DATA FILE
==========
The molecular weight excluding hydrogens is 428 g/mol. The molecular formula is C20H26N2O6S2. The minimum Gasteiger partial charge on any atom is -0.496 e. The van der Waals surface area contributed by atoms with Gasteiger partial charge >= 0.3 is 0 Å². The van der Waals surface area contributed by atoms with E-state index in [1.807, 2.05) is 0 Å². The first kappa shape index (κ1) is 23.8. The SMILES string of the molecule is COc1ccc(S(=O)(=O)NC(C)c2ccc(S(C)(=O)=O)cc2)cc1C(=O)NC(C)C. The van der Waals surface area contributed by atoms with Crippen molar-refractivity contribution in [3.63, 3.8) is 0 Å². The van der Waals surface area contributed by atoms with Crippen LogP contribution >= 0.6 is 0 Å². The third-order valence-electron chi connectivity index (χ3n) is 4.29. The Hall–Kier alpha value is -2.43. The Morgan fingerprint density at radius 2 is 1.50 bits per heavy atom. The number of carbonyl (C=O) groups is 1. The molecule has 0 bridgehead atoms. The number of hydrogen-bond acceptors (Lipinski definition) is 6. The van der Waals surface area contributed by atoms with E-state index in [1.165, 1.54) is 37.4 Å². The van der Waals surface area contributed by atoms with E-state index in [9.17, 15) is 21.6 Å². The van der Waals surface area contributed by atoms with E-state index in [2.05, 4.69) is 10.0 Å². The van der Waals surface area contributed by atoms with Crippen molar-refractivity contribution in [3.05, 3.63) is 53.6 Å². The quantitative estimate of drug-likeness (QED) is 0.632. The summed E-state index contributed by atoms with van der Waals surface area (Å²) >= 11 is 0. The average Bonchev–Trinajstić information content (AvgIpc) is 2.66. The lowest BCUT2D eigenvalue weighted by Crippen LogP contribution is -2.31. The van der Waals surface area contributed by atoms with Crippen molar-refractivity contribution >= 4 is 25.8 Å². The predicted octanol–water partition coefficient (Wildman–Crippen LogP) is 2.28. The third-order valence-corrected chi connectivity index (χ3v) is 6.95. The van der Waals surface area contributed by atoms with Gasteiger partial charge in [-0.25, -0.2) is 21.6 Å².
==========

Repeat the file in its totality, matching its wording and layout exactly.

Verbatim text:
The molecular weight excluding hydrogens is 428 g/mol. The molecular formula is C20H26N2O6S2. The minimum Gasteiger partial charge on any atom is -0.496 e. The van der Waals surface area contributed by atoms with Gasteiger partial charge >= 0.3 is 0 Å². The van der Waals surface area contributed by atoms with E-state index in [1.807, 2.05) is 0 Å². The first kappa shape index (κ1) is 23.8. The SMILES string of the molecule is COc1ccc(S(=O)(=O)NC(C)c2ccc(S(C)(=O)=O)cc2)cc1C(=O)NC(C)C. The van der Waals surface area contributed by atoms with Crippen molar-refractivity contribution in [3.63, 3.8) is 0 Å². The van der Waals surface area contributed by atoms with Crippen LogP contribution >= 0.6 is 0 Å². The third-order valence-electron chi connectivity index (χ3n) is 4.29. The Hall–Kier alpha value is -2.43. The Morgan fingerprint density at radius 2 is 1.50 bits per heavy atom. The number of carbonyl (C=O) groups is 1. The molecule has 0 bridgehead atoms. The number of hydrogen-bond acceptors (Lipinski definition) is 6. The van der Waals surface area contributed by atoms with E-state index in [1.165, 1.54) is 37.4 Å². The van der Waals surface area contributed by atoms with E-state index in [9.17, 15) is 21.6 Å². The van der Waals surface area contributed by atoms with E-state index in [2.05, 4.69) is 10.0 Å². The van der Waals surface area contributed by atoms with Crippen molar-refractivity contribution in [3.05, 3.63) is 53.6 Å². The quantitative estimate of drug-likeness (QED) is 0.632. The summed E-state index contributed by atoms with van der Waals surface area (Å²) >= 11 is 0. The average Bonchev–Trinajstić information content (AvgIpc) is 2.66. The lowest BCUT2D eigenvalue weighted by Crippen LogP contribution is -2.31. The van der Waals surface area contributed by atoms with Crippen molar-refractivity contribution >= 4 is 25.8 Å². The predicted octanol–water partition coefficient (Wildman–Crippen LogP) is 2.28. The third-order valence-corrected chi connectivity index (χ3v) is 6.95. The van der Waals surface area contributed by atoms with Gasteiger partial charge in [-0.25, -0.2) is 21.6 Å².